There are three types of program designs that might attract or push participants away from a particular sport program. In the first design, often referred to as the blended program, a variety of offerings are presented within a specific sport league. For example, in a basketball program there might be pickup times, recreational and elite leagues, coaching and training sessions, and various tournament offerings within each of the leagues or even a small-sided tournament such as 3 on 3. The major benefit of the blended design structure is that it offers a variety of programs for a large population in an effort to meet the needs of constituents. However, a negative of the blended program tends to be quality. If an agency is running a variety of programs over the course of a season, it becomes difficult and potentially expensive to run each program well.


The second design type is often referred to as the targeted program, in which a facility focuses on a limited type or number of programs. For example, a facility may choose to run an elite basketball league with a few traveling teams for each age group and then offer pickup basketball. With fewer demands being placed on the facilities, coaches, and financial resources, it is much easier to focus on the one or two types of programs being run and to do them well. Because few programs are being organized, the staffing and financial resources could be closely targeted and the few leagues would be run well. However, the drawback is that the narrow offering of programs targets only one type of participant, therefore limiting the number of customers served.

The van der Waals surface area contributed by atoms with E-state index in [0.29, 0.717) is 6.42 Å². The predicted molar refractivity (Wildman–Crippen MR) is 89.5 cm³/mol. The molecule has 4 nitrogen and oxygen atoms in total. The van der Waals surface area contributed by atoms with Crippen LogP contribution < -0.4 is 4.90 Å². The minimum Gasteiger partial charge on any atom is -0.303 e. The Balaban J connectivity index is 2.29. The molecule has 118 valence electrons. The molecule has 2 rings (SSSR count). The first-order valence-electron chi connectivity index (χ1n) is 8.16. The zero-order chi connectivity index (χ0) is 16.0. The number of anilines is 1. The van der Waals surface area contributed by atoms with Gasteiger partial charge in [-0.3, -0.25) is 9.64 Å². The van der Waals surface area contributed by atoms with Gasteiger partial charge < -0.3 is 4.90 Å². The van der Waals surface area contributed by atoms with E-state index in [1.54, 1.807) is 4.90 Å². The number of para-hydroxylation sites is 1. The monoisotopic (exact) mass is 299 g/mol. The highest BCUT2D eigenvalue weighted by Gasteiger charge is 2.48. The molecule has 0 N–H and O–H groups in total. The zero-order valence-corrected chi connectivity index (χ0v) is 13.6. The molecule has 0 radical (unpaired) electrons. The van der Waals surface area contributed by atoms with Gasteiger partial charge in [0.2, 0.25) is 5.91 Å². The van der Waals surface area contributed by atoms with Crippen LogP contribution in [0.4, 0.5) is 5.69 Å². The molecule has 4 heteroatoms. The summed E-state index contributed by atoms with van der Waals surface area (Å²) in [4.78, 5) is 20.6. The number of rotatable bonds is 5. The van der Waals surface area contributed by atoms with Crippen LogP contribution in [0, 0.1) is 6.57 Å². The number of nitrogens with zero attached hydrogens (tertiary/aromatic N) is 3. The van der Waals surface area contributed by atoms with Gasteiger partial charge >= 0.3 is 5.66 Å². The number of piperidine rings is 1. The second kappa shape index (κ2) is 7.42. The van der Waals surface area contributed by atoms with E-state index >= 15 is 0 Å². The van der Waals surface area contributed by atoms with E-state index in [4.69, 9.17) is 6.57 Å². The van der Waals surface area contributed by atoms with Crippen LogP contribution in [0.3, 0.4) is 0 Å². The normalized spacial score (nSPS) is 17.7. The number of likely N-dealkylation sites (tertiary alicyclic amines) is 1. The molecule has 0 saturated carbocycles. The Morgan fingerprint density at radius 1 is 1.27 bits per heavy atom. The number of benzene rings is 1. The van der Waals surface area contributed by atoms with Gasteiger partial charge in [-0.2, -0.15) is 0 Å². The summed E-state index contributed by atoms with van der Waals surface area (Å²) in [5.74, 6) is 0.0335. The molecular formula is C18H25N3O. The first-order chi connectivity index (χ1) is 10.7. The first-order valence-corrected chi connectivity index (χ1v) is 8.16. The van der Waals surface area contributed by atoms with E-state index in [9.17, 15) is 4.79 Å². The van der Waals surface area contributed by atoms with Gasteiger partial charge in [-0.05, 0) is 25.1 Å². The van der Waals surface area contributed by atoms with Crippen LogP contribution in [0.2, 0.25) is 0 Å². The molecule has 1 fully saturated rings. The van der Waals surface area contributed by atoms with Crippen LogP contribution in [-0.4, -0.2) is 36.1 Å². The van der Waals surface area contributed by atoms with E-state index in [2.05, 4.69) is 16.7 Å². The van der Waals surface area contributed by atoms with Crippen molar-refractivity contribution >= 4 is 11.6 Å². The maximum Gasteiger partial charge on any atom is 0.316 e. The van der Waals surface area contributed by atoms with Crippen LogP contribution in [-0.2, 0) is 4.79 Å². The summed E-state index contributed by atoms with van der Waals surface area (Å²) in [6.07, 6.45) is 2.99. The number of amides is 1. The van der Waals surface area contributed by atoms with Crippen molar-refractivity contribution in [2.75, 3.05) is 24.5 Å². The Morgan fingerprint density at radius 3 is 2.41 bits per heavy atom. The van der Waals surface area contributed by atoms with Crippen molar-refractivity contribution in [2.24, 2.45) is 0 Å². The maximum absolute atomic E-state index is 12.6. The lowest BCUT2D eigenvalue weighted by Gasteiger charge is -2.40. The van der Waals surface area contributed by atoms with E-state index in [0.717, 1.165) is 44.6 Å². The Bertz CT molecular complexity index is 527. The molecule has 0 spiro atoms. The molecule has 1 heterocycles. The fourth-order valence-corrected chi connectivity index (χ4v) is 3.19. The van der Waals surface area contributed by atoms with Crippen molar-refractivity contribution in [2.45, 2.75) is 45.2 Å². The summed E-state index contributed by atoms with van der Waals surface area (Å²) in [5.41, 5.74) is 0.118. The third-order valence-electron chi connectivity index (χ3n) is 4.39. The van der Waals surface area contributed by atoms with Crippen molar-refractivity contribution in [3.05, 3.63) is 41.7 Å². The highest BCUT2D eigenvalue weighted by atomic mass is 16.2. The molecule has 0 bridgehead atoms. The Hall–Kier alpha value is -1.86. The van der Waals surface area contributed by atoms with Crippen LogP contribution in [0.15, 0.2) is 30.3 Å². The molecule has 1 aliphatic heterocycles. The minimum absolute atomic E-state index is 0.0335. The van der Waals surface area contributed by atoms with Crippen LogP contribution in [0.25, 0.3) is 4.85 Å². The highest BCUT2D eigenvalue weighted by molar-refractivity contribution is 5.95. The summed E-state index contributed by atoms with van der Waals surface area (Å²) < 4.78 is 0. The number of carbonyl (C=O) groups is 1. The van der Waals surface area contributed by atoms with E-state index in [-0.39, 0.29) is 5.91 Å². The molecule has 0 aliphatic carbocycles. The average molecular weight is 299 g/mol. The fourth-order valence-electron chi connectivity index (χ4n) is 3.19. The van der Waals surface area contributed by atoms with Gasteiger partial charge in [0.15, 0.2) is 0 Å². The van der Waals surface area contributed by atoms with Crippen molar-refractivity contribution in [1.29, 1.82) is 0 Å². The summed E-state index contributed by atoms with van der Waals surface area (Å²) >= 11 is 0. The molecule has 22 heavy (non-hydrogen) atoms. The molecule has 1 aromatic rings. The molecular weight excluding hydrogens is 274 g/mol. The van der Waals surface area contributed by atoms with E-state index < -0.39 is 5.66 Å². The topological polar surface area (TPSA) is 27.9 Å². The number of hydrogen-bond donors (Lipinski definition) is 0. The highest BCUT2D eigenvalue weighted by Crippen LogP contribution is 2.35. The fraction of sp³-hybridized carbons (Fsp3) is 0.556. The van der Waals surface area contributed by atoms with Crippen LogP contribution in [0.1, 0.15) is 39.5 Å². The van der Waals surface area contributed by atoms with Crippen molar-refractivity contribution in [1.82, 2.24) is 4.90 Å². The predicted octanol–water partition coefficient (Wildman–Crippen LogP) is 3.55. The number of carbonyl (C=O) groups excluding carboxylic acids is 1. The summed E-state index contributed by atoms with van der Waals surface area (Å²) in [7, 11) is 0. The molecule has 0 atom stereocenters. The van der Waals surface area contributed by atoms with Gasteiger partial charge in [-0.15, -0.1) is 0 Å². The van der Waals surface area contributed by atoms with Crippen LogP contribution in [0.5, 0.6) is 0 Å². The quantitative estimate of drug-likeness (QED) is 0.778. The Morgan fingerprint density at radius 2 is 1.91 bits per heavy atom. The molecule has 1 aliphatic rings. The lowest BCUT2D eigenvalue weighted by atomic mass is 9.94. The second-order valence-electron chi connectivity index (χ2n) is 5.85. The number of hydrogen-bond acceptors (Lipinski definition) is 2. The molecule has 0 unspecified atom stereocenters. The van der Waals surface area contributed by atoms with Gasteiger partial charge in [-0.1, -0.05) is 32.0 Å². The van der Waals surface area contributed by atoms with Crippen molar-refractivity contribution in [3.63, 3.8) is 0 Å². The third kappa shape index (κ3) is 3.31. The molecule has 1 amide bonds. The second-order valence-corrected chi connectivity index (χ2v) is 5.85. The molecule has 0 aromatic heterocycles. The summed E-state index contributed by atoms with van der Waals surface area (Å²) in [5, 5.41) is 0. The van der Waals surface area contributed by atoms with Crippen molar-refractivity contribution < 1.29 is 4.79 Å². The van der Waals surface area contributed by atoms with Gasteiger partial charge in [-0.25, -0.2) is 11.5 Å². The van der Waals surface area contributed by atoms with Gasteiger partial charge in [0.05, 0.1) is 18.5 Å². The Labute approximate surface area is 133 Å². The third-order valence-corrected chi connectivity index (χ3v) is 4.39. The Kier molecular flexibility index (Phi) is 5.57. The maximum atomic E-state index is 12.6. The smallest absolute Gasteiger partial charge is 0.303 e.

A third type of program is a tiered program, where people can join a variety of activities at multiple levels of participation with the intent of progressing from one level to the next. In the base or introductory level, participants get a sense of the activity, rules, equipment, and so on for a short amount of time without having to commit to an entire season or spend a lot of money. Programs might provide rental equipment or instructional classes to allow participants an opportunity to experiment with the activity. The most important aspect of a tiered program is that participants can see a clear progression through the programs from one tier to the next, allowing them to make progressive decisions about their commitment to the programs.


For example, a learn-to-skate program might be offered once a week for five weeks with skate rentals provided. In the midlevel program, various recreational or drop-in opportunities might be scheduled to allow participants to progress up the tier of involvement and activity. Activities at this level might include an introductory program for hockey or figure skating. Participants who took the learn-to-skate program and are looking for ways to get more involved in skating can therefore progress up the tier of participation from less investment to progressively greater investment. The top tier would then be the leagues or competition in hockey or figure skating, and even within this tier there could be multileveled participation. One could enter the top tier in a recreational hockey league, a local city league, or a traveling league, which require increasing amounts of commitment, time, costs, and resources.

Learn more about Recreational Sport: Program Design, Delivery, and Management.